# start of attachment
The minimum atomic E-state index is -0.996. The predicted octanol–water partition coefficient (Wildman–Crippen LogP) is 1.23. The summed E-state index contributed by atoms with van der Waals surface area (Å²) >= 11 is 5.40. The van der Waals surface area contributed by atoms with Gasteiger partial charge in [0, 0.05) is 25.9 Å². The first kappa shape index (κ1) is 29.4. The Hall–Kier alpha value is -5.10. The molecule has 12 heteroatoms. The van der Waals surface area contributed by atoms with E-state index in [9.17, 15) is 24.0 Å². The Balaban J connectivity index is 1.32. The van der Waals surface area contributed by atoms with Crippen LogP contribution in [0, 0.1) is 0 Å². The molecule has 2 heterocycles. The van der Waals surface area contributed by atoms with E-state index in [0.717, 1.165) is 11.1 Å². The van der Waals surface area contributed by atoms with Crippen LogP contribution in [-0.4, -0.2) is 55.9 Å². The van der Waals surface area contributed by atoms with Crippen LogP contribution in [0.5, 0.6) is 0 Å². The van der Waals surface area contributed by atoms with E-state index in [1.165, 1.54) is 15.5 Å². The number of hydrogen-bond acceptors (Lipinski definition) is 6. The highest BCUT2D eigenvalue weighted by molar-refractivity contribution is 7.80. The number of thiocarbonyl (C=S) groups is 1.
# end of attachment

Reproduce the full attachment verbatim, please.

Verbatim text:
The minimum atomic E-state index is -0.996. The predicted octanol–water partition coefficient (Wildman–Crippen LogP) is 1.23. The summed E-state index contributed by atoms with van der Waals surface area (Å²) >= 11 is 5.40. The van der Waals surface area contributed by atoms with Gasteiger partial charge in [0, 0.05) is 25.9 Å². The first kappa shape index (κ1) is 29.4. The Hall–Kier alpha value is -5.10. The molecule has 12 heteroatoms. The van der Waals surface area contributed by atoms with E-state index in [9.17, 15) is 24.0 Å². The Balaban J connectivity index is 1.32. The van der Waals surface area contributed by atoms with Crippen LogP contribution in [0, 0.1) is 0 Å². The molecule has 2 heterocycles. The van der Waals surface area contributed by atoms with E-state index in [0.717, 1.165) is 11.1 Å². The van der Waals surface area contributed by atoms with Crippen LogP contribution in [-0.4, -0.2) is 55.9 Å². The van der Waals surface area contributed by atoms with Crippen LogP contribution in [0.5, 0.6) is 0 Å². The van der Waals surface area contributed by atoms with E-state index in [1.165, 1.54) is 15.5 Å². The number of hydrogen-bond acceptors (Lipinski definition) is 6. The highest BCUT2D eigenvalue weighted by molar-refractivity contribution is 7.80. The number of thiocarbonyl (C=S) groups is 1.